• Author comment by David Hume · September 9, 2010 at 1:19 am

    they’re both intended to offend.

    can you really glean this? i don’t think rauf et al. meant to offend at all. they think they’re religion is so f**king awesome that they don’t think there’s anything offensive about it. the reality is because of

    1) retarded attacks from neocons

    2) kid gloves from liberals

    american muslims don’t always have a good sense of how others view them. for example, i’m from a muslim family, but never believed, and have no connection with islam. my association with the religion is geopolitical. violence, etc. for an american muslim they have lots of personal events, holidays, family occasions, etc. yes, islam has a political aspect, but it’s highly personal and embedded in their social life. they understand that some americans have negative ignorant attitudes, but they could dismiss that as “hateful” or “islamophobia.” they have a hard time understanding genuine skepticism of religious claims, and a general lack of impressiveness of islam to many non-muslims. christian evangelicals have some of the same issues because of subcultural isolation, but not to the same degree and without as much import.

  • CONSVLTVS · September 9, 2010 at 1:44 am

    “can you really glean this?”

    Fair enough, we can never actually know what’s in someone else’s heart. Can’t say for sure what Imam Rauf’s intent is, but if it were truly for reconciliation, why isn’t he building an interfaith center with prominent condemnation of the 9/11 attacks? If he really is blind to the offensiveness of the actual project, well, perhaps the same can be said for Pastor Jones. The kindest thing I can say about both of them is that perhaps they are both acting from sincere faith. Of course, that doesn’t make their actions any the less offensive, but at least their true intent would not be to offend. In the end, I’d wager the odds for both favor some element of deliberate offense, because it would be too easy for both of them to change plans to something affirmative.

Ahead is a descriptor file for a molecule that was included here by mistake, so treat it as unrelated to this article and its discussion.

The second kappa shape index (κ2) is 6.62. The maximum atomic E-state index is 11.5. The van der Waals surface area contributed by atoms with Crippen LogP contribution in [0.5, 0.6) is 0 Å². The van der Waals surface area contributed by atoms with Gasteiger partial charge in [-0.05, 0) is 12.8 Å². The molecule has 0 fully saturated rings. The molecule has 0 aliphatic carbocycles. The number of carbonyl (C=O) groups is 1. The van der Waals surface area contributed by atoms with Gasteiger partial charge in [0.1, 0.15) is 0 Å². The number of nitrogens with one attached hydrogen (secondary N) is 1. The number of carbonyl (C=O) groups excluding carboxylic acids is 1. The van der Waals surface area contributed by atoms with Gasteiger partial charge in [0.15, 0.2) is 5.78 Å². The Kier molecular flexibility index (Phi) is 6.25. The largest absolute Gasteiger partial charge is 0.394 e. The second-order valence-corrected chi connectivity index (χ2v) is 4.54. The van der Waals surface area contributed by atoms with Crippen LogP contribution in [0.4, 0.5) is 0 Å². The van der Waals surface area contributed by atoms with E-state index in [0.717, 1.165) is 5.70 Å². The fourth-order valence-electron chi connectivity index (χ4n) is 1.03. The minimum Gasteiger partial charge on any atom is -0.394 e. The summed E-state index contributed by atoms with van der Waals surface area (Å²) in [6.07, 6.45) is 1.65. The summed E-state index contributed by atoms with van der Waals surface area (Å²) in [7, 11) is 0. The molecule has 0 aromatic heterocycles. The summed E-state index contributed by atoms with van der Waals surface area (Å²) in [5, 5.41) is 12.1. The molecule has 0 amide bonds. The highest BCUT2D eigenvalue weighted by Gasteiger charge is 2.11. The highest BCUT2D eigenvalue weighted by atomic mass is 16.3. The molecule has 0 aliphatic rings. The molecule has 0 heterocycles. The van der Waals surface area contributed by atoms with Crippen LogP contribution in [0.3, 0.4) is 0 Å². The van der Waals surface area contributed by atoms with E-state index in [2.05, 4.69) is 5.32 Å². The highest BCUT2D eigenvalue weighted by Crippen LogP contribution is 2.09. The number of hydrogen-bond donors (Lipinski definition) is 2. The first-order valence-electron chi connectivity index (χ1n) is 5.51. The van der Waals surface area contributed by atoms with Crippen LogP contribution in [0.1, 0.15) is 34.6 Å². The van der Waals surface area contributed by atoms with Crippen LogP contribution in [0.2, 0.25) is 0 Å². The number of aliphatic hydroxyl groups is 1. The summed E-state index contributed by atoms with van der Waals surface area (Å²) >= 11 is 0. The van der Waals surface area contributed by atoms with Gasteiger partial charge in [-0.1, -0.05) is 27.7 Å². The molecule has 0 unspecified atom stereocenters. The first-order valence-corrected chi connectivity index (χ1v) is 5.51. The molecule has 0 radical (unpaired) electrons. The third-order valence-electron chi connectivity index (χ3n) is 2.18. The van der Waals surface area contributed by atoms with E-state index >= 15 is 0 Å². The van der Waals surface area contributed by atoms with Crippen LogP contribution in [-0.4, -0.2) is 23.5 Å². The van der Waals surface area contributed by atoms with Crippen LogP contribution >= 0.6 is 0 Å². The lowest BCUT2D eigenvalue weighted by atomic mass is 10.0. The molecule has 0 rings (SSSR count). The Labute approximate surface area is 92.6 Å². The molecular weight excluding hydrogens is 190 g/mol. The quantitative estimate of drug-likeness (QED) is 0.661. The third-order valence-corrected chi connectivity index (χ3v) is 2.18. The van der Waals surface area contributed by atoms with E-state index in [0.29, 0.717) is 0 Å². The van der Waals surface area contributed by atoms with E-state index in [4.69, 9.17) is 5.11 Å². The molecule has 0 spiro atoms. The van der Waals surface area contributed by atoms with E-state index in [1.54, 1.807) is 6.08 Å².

“christian evangelicals have some of the same issues”

    I appreciate your “inside report” on American Muslims, which made me say, “Oh, yes, of course!” As a non-believer, I have always thought the reason both groups feel this way is that their respective religions are total solutions–that is, everything is answered in the holy book, which is the literal word of the deity, and which does not allow exception. My brother-in-law (Catholic) says everyone secretly believes his or her religion is the only true one.

  • John · September 9, 2010 at 2:12 am

    As a disco fan, I thought the Disco Demolition Night of 1979 was offensive. But, I don’t question their right to do it. I certainly wouldn’t threaten anyone over it. And as far as I am concerned, disco has been a larger net plus for society than the Koran.

    Oh yeah, the pastor is still a jerk.

  • Author comment by David Hume · September 9, 2010 at 4:11 am

    If he really is blind to the offensiveness of the actual project, well, perhaps the same can be said for Pastor Jones.

    well, i think jones is meaning to offend because he believes that non-christians worship demons, as per references by st. paul. this is not atypical for some very conservative christians, who basically conceive all religions besides their own as demon worship, and atheism as a form of satanism. it might seem ludicrous from the outside, but it’s coherent to them.

    As a disco fan, I thought the Disco Demolition Night of 1979 was offensive. But, I don’t question their right to do it. I certainly wouldn’t threaten anyone over it. And as far as I am concerned, disco has been a larger net plus for society than the Koran.

    i have some of the same attitudes. what is holy to me? the thing is, i think we atheists or secularists are in a weird and unfortunate rhetorical position because we really don’t have a good equivalent to the bible, or a communion wafer, and such. as i’ve noted before i think we’re kind of retarded in some cognitive ways and so can’t see deeper meaning that are self-evident to other people. the koran is after all processed paper with ink marks on it. same with the bible. a communion wafer is a cracker. but believers imbue it with much more.